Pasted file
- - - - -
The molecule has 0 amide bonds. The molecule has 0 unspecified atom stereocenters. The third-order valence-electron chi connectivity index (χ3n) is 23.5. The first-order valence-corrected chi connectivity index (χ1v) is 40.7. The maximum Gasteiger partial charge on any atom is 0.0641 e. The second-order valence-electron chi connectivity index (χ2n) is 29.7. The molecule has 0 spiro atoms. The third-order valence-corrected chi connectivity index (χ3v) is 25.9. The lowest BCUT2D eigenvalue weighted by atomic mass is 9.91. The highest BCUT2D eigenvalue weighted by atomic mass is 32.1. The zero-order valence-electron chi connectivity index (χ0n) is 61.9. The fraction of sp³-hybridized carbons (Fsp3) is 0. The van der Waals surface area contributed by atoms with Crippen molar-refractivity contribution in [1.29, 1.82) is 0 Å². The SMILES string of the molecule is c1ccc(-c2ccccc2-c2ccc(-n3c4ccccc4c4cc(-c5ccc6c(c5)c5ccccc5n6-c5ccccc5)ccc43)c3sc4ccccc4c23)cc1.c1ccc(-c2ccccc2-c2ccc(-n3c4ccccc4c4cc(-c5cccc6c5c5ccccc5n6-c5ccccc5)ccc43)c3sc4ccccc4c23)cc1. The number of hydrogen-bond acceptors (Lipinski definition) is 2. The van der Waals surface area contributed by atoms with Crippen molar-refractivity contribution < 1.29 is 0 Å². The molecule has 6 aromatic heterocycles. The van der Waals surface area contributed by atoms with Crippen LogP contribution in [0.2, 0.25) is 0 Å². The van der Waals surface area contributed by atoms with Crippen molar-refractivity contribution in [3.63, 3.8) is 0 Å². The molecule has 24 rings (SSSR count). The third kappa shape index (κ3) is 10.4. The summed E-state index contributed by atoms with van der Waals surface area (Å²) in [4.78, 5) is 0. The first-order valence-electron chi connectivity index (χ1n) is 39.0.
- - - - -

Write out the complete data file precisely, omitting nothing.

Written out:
The molecule has 0 amide bonds. The molecule has 0 unspecified atom stereocenters. The third-order valence-electron chi connectivity index (χ3n) is 23.5. The first-order valence-corrected chi connectivity index (χ1v) is 40.7. The maximum Gasteiger partial charge on any atom is 0.0641 e. The second-order valence-electron chi connectivity index (χ2n) is 29.7. The molecule has 0 spiro atoms. The third-order valence-corrected chi connectivity index (χ3v) is 25.9. The lowest BCUT2D eigenvalue weighted by atomic mass is 9.91. The highest BCUT2D eigenvalue weighted by atomic mass is 32.1. The zero-order valence-electron chi connectivity index (χ0n) is 61.9. The fraction of sp³-hybridized carbons (Fsp3) is 0. The van der Waals surface area contributed by atoms with Crippen molar-refractivity contribution in [1.29, 1.82) is 0 Å². The SMILES string of the molecule is c1ccc(-c2ccccc2-c2ccc(-n3c4ccccc4c4cc(-c5ccc6c(c5)c5ccccc5n6-c5ccccc5)ccc43)c3sc4ccccc4c23)cc1.c1ccc(-c2ccccc2-c2ccc(-n3c4ccccc4c4cc(-c5cccc6c5c5ccccc5n6-c5ccccc5)ccc43)c3sc4ccccc4c23)cc1. The number of hydrogen-bond acceptors (Lipinski definition) is 2. The van der Waals surface area contributed by atoms with Crippen molar-refractivity contribution < 1.29 is 0 Å². The molecule has 6 aromatic heterocycles. The van der Waals surface area contributed by atoms with Crippen LogP contribution in [0.2, 0.25) is 0 Å². The van der Waals surface area contributed by atoms with Crippen molar-refractivity contribution in [3.63, 3.8) is 0 Å². The molecule has 24 rings (SSSR count). The third kappa shape index (κ3) is 10.4. The summed E-state index contributed by atoms with van der Waals surface area (Å²) in [4.78, 5) is 0. The first-order valence-electron chi connectivity index (χ1n) is 39.0.